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There’s been a massacre. Finally, weeks after we started, all of the trees are gone from the side of the house. We cut about a dozen or so Norway Maples and two other species I don’t recognize, all within about two feet of the wall. None of them were intentionally planted and needed to be removed to reduce possible damage to the stone foundation. Norway Maples are incredibly invasive, and were using the fence line as a trellis. Cutting them down was extra difficult since the chain link was embedded inside the trees. Still, I felt bad. At least two of them were probably older than I am and they cast nice shade over the metal roof and backyard. Alas, they had to go.

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It took absolutely forever, but we stripped all of the branches of leaves and chopped and piled the wood in the backyard. Now…what to do about the stumps? Pulling them was briefly considered. Norway Maples do have a shallow root system, but ultimately we decided that the safest course of action is to have someone come grind them down so we don’t inadvertently cause damage to the foundation. Once that’s done, it’s just a matter of pulling what remains of the chainlink fence and this wall will be ready for some very necessary grading and masonry work.

 

The house successfully denuded, I spent days burning the gigantic brush pile next to the front door. This task took on some urgency. In late May I noticed numerous little black  wasps hanging out lazily on the interior windows along the west wall. The house has an abundance of various insects since it isn’t well-sealed from the elements, so while it caught my attention, I didn’t take much of a second look. A few weeks later, they were gone, but I became concerned that they were more ant-like than wasp-like. I never took a picture, but I’m fairly certain now that they were carpenter ants in swarm.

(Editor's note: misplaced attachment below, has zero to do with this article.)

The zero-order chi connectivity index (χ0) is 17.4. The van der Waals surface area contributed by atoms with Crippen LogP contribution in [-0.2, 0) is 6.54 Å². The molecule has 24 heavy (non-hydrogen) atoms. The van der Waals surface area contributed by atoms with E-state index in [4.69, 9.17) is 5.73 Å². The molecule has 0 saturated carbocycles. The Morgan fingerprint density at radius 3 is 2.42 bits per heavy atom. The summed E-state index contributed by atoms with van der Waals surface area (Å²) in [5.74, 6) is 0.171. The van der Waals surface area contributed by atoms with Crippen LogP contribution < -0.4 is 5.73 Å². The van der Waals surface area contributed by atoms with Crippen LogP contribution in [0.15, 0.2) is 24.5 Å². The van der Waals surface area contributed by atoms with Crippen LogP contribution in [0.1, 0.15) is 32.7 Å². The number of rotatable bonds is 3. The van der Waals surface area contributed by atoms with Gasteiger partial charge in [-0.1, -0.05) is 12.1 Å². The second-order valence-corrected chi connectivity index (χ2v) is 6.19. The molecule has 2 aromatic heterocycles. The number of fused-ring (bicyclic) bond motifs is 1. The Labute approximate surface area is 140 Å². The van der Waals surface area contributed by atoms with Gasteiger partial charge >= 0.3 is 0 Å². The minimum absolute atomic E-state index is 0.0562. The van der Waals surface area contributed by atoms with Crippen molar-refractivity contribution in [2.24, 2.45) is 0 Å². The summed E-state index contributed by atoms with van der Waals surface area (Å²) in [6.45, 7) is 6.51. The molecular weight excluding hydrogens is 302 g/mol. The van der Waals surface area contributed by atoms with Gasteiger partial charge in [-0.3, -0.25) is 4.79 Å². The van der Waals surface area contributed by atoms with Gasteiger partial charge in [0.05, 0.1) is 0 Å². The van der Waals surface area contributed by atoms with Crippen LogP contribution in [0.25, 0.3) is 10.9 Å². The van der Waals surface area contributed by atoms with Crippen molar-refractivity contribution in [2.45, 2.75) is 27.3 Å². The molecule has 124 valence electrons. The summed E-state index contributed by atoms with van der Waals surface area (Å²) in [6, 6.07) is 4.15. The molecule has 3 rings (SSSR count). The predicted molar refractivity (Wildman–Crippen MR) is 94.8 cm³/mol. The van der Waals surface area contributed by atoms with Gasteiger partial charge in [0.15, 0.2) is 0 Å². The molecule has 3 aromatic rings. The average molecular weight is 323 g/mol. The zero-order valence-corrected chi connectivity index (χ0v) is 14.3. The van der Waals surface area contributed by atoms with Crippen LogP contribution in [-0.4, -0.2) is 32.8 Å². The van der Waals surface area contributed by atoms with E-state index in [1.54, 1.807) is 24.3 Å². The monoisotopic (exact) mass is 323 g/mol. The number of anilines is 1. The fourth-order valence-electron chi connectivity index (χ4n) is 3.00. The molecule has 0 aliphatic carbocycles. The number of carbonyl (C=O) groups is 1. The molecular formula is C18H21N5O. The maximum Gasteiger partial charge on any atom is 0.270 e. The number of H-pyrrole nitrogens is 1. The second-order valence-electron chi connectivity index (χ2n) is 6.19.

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A carpenter ant “swarmer” like the ones I spotted in my house. Image from http://citybugs.tamu.edu/factsheets/household/ants-house/ent-2013/

 

I haven’t seen any frass (the sawdust-like refuse that wood-boring insects leave behind) or non-winged ants, so I’m hopeful the colony is either outside of the house or not very large. I’ll find out in the fall when we start on the interior if they’ve caused much damage.  The cottage will have to be treated as soon as possible, but removing the trees and brush piles, and reducing the moisture problems in the house will make it a less appealing environment.

As far as other news on the house goes, I found a great porch column and a little closet door for either under the stairs or in the bathroom during large-item trash week. And a neighbor who owned the house a few decades ago stopped by for a chat. He told me that city trucks and plows used to pull out of the garage across the street and drive up on his lawn. The consistent weight unknowingly ruptured his water main and one day a garbage truck literally fell into a sinkhole caused by the erosion under the road. The city repaired or replaced the main, but this story may explain the sinking at the front of the house that I’ve posted about previously. If so, this is great news, because it means the depression is likely a decades old problem that was resolved and not an active issue that needs attention (and money).

 

Also..uh, there’s something happening here, but you’ll have to wait until the next update to read all about it.

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